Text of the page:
DENVER
06/20/2011 03:14 pm ET | Updated Aug 20, 2011

Take A Hike: 5 Spectacular Trails In Denver-Boulder

The Rockies are full of hiking adventures, but Denverites don’t have to trek far to find worthwhile excursions. Here are five hikes worth checking out in Denver-Boulder.

Roxborough State Park: Roxborough has trails for mild to moderate hikers as well areas accessible for the disabled. Fountain Valley Overlook is a short trail with an altitude of 6,280 feet, perfect for children and with views of an array of red-rock formations. Carpenter Peak is nearly 6.5 miles with a final height of 7,160, where you’ll be treated to a panorama of the colorful terrain. The Fountain Valley Trail can often accommodate strollers and wheelchairs during nice weather conditions.
4751 Roxborough Drive, Littleton; 303-973-3959

Castlewood Canyon: A natural amphitheater, the Bridge Canyon Overlook and the ruins of a long-ago dam are just a few of the sights along this diverse hiking area. Follow Cherry Creek through the canyon with a short, half-mile trail, or a longer one of 4 miles. Hikes range from mild to moderate.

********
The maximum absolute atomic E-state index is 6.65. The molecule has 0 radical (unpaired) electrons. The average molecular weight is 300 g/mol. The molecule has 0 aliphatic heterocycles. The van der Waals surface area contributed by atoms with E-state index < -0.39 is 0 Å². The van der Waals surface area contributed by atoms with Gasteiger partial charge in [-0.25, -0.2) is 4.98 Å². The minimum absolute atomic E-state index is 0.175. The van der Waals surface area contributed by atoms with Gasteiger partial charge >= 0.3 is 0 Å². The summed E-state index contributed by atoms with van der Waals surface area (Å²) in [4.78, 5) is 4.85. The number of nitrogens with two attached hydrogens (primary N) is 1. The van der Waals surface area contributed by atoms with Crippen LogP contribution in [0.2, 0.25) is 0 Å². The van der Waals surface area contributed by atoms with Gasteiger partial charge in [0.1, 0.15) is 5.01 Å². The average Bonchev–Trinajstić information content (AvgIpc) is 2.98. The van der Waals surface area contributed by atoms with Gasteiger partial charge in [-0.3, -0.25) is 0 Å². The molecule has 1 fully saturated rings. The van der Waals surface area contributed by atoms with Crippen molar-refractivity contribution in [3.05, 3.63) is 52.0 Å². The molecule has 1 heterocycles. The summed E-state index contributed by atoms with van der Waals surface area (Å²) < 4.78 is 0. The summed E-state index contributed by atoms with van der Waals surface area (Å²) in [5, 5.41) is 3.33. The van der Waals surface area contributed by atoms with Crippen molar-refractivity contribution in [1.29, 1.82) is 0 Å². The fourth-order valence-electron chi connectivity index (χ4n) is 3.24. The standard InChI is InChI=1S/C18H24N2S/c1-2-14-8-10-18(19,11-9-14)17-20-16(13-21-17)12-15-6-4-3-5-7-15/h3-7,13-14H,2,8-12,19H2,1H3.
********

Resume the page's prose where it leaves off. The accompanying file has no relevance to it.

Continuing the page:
2989 S. State Hwy. 83 Franktown; 303-688-5242

Red Rocks: More than the renowned amphitheater, Red Rocks offers hiking amidst the earthy red wafers protruding skyward (pictured). For a short jaunt, jump on the Trading Post Trail, which is a little less than 1.5 miles, at an altitude of 6,280 feet. Merge with the Red Rocks Trail for a total loop of 6 miles.
18300 W. Alameda Pkwy., Morrison; 720-865-2494

Meyer Ranch: This group of trails offers meadows, forested areas and plenty of wildlife in the mix. All provide substantial cardio-supporting slopes, with the outer loop offering a steeper excursion – and a better payoff at the top-most overlook – than lower loops.
Hwy 285 about 1/2 mile east of Aspen Park

Chautauqua/Flatirons: Though Boulder offers a slew of hiking options, we’d be remiss not to single out Chautauqua Park, where you’ll find the most spectacular view of the Flatirons. Hike through the meadow and timbers to the Flatirons’ base and begin your ascent up one of Boulder’s most easily recognized natural landmarks for plenty of scrambling and breathtaking views. The first Flatiron trail includes a nearly 1,500-foot elevation gain, ending at just over 7,100 feet.
Ninth St. & Baseline St., Boulder